Category:American occult writers
Pages in category "American occult writers"
The following 91 pages are in this category, out of 91 total. This list may not reflect recent changes (learn more).
The following 91 pages are in this category, out of 91 total. This list may not reflect recent changes (learn more).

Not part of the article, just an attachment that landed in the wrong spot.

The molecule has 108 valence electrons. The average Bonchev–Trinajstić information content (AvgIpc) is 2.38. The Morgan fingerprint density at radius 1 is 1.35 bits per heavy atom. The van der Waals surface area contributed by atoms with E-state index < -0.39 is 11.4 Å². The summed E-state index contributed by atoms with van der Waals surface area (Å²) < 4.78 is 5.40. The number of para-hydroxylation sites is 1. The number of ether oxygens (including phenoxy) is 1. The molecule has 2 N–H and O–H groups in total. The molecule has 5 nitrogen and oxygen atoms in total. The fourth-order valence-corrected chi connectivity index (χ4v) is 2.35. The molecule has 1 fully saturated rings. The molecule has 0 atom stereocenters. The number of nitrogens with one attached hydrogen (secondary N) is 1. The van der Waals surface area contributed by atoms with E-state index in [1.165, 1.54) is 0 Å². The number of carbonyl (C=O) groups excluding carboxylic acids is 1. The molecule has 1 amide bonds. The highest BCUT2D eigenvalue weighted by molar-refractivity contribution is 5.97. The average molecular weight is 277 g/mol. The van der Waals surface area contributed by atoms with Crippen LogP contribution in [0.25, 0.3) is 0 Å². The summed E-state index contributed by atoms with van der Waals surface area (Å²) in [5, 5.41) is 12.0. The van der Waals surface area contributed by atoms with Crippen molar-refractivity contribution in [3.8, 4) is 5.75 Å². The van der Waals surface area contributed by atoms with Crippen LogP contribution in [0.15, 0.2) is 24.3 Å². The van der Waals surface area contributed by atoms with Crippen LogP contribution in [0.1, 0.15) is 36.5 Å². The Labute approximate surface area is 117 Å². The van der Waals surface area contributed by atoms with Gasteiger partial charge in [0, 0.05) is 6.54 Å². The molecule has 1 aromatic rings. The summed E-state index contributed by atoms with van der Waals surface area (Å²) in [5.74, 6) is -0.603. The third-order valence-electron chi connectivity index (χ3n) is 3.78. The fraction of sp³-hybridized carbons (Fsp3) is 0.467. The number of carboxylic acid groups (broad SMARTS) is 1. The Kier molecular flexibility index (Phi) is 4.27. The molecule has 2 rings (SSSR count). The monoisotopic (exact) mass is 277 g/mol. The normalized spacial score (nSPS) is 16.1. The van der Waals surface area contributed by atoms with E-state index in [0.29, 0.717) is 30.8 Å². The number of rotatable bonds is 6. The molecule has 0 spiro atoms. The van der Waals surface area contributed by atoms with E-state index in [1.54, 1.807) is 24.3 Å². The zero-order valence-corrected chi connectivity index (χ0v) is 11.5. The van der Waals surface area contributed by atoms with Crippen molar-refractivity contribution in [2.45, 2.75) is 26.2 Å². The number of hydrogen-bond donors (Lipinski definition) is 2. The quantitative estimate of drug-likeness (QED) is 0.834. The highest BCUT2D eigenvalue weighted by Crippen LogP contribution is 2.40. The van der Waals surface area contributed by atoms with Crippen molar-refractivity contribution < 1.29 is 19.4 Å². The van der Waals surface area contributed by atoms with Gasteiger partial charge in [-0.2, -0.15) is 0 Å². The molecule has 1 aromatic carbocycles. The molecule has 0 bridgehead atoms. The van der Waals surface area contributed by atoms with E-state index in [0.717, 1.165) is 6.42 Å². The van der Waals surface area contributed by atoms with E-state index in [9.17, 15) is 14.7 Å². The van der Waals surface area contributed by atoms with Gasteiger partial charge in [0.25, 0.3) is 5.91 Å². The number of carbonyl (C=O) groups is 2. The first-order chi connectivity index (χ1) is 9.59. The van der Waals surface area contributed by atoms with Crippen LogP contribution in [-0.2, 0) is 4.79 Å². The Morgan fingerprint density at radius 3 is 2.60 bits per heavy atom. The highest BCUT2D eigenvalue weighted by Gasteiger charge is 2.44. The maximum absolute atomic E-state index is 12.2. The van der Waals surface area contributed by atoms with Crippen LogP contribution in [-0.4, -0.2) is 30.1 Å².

1. Helena Blavatsky – Helena Petrovna Blavatsky was a Russian occultist, spirit medium, and author who co-founded the Theosophical Society in 1875. She gained a following as the leading theoretician of Theosophy. Born into an aristocratic Russian-German family in Yekaterinoslav, Ukraine, Blavatsky traveled widely around the Russian Empire as a child, largely self-educated, she developed an interest in Western esotericism during her teenage years. According to her claims, in 1849 she embarked on a series of world travels, visiting Europe, the Americas. Both contemporary critics and later biographers have argued that some or all of foreign visits were fictitious. Relocating to the United States in 1873, she befriended Henry Steel Olcott and rose to attention as a spirit medium. In New York City, Blavatsky co-founded the Theosophical Society with Olcott, in 1877 she published Isis Unveiled, a book outlining her Theosophical world-view. In 1880 she and Olcott moved to India, where the Society was allied to the Arya Samaj and that same year, while in Ceylon she and Olcott became the first Westerners to officially convert to Buddhism. Although opposed by the British administration, Theosophy spread rapidly in India, amid ailing health, in 1885 she returned to Europe, there establishing the Blavatsky Lodge in London. Here she published The Secret Doctrine, a commentary on what she claimed were ancient Tibetan manuscripts and she died of influenza in the home of her disciple and successor, Annie Besant. Blavatsky was a controversial figure during her lifetime, championed by supporters as a guru and derided as a fraudulent charlatan. Developing a reliable account of Blavatskys life has proved difficult for biographers because in life she deliberately provided contradictory accounts. Further, very few of her own writings authored prior to 1873 survive, the accounts of her early life provided by her family members have also been considered dubious by biographers. Blavatsky was born as Helena Petrovna von Hahn in the Ukrainian town of Yekaterinoslav and her birth date was 12 August 1831, although according to the Julian calendar used in 19th-century Russia it was 31 July. Immediately after her birth, she was baptized into the Russian Orthodox Church and her mother was Helena Andreyevna von Hahn, a self-educated 17-year-old who herself was the daughter of Princess Yelena Pavlovna Dolgorukova, a similarly self-educated aristocrat. Pyotr had not been present at his daughters birth, having been in Poland fighting to suppress the November Uprising against Russian rule, a year after Pyotrs arrival in Yekaterinoslav, the family relocated to the nearby army town of Romankovo. When Blavatsky was two old, her younger brother, Sasha, died in another army town when no medical help could be found. In 1835, mother and daughter moved to Odessa, where Blavatskys maternal grandfather Andrei Fadeyev and it was in this city that Blavatskys sister Vera Petrovna was born